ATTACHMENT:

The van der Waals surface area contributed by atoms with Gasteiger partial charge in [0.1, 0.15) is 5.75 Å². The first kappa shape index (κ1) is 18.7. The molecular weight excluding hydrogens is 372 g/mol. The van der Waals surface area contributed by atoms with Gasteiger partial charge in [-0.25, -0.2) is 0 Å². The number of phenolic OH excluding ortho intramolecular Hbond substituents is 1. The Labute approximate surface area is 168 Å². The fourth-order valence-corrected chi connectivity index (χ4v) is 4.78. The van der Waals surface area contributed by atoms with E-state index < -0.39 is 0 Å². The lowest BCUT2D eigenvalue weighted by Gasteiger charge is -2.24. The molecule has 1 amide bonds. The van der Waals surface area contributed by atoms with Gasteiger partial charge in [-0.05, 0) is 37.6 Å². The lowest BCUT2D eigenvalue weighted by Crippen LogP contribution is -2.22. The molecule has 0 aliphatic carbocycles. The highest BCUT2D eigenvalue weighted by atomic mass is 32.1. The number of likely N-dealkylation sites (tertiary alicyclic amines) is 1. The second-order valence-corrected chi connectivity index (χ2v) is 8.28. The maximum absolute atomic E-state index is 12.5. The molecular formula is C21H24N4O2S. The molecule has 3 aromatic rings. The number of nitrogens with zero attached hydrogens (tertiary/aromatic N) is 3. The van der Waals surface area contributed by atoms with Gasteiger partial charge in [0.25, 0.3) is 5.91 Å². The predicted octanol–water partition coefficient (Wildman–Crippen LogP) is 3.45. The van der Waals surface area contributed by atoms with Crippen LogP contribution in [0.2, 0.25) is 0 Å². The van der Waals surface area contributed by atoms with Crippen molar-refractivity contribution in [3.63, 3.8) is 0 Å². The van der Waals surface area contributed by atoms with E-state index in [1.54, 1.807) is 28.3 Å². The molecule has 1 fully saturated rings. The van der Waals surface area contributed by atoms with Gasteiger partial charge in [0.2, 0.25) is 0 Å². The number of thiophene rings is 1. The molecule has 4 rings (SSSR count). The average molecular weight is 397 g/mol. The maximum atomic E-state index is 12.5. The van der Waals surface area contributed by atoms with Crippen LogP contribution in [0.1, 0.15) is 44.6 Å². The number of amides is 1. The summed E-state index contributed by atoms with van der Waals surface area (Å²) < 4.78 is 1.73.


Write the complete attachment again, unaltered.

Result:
The van der Waals surface area contributed by atoms with Gasteiger partial charge in [0.1, 0.15) is 5.75 Å². The first kappa shape index (κ1) is 18.7. The molecular weight excluding hydrogens is 372 g/mol. The van der Waals surface area contributed by atoms with Gasteiger partial charge in [-0.25, -0.2) is 0 Å². The number of phenolic OH excluding ortho intramolecular Hbond substituents is 1. The Labute approximate surface area is 168 Å². The fourth-order valence-corrected chi connectivity index (χ4v) is 4.78. The van der Waals surface area contributed by atoms with E-state index < -0.39 is 0 Å². The lowest BCUT2D eigenvalue weighted by Gasteiger charge is -2.24. The molecule has 1 amide bonds. The van der Waals surface area contributed by atoms with Gasteiger partial charge in [-0.05, 0) is 37.6 Å². The lowest BCUT2D eigenvalue weighted by Crippen LogP contribution is -2.22. The molecule has 0 aliphatic carbocycles. The highest BCUT2D eigenvalue weighted by atomic mass is 32.1. The number of likely N-dealkylation sites (tertiary alicyclic amines) is 1. The second-order valence-corrected chi connectivity index (χ2v) is 8.28. The maximum absolute atomic E-state index is 12.5. The molecular formula is C21H24N4O2S. The molecule has 3 aromatic rings. The number of nitrogens with zero attached hydrogens (tertiary/aromatic N) is 3. The van der Waals surface area contributed by atoms with Gasteiger partial charge in [0.25, 0.3) is 5.91 Å². The predicted octanol–water partition coefficient (Wildman–Crippen LogP) is 3.45. The van der Waals surface area contributed by atoms with Crippen LogP contribution in [0.2, 0.25) is 0 Å². The van der Waals surface area contributed by atoms with Crippen molar-refractivity contribution in [3.63, 3.8) is 0 Å². The van der Waals surface area contributed by atoms with E-state index in [1.54, 1.807) is 28.3 Å². The molecule has 1 fully saturated rings. The van der Waals surface area contributed by atoms with Gasteiger partial charge in [0.2, 0.25) is 0 Å². The number of thiophene rings is 1. The molecule has 4 rings (SSSR count). The average molecular weight is 397 g/mol. The maximum atomic E-state index is 12.5. The van der Waals surface area contributed by atoms with Crippen LogP contribution in [0.1, 0.15) is 44.6 Å². The number of amides is 1. The summed E-state index contributed by atoms with van der Waals surface area (Å²) < 4.78 is 1.73.